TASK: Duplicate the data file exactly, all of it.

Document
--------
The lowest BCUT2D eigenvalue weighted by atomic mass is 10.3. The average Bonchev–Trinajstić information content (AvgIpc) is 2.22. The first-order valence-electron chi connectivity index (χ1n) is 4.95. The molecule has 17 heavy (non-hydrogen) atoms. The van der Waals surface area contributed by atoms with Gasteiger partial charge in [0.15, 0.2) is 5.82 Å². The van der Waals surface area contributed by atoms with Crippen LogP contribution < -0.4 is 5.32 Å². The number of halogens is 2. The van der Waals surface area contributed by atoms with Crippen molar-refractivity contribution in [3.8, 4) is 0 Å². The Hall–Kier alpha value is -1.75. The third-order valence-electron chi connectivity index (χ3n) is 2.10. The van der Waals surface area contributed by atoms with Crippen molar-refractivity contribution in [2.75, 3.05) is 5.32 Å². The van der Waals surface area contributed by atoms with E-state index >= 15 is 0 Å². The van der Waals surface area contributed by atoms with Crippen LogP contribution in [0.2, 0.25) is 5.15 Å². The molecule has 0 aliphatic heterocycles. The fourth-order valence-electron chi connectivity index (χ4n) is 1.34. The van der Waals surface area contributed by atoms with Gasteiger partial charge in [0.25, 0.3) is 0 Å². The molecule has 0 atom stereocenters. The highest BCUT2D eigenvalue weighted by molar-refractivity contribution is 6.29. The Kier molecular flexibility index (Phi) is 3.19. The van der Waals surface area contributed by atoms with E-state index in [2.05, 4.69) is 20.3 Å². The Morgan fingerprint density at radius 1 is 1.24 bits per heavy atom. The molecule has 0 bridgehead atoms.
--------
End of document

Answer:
The lowest BCUT2D eigenvalue weighted by atomic mass is 10.3. The average Bonchev–Trinajstić information content (AvgIpc) is 2.22. The first-order valence-electron chi connectivity index (χ1n) is 4.95. The molecule has 17 heavy (non-hydrogen) atoms. The van der Waals surface area contributed by atoms with Gasteiger partial charge in [0.15, 0.2) is 5.82 Å². The van der Waals surface area contributed by atoms with Crippen LogP contribution < -0.4 is 5.32 Å². The number of halogens is 2. The van der Waals surface area contributed by atoms with Crippen molar-refractivity contribution in [3.8, 4) is 0 Å². The Hall–Kier alpha value is -1.75. The third-order valence-electron chi connectivity index (χ3n) is 2.10. The van der Waals surface area contributed by atoms with Crippen molar-refractivity contribution in [2.75, 3.05) is 5.32 Å². The van der Waals surface area contributed by atoms with E-state index >= 15 is 0 Å². The van der Waals surface area contributed by atoms with Crippen LogP contribution in [0.2, 0.25) is 5.15 Å². The molecule has 0 aliphatic heterocycles. The fourth-order valence-electron chi connectivity index (χ4n) is 1.34. The van der Waals surface area contributed by atoms with Gasteiger partial charge in [0.25, 0.3) is 0 Å². The molecule has 0 atom stereocenters. The highest BCUT2D eigenvalue weighted by molar-refractivity contribution is 6.29. The Kier molecular flexibility index (Phi) is 3.19. The van der Waals surface area contributed by atoms with E-state index in [2.05, 4.69) is 20.3 Å². The Morgan fingerprint density at radius 1 is 1.24 bits per heavy atom. The molecule has 0 bridgehead atoms.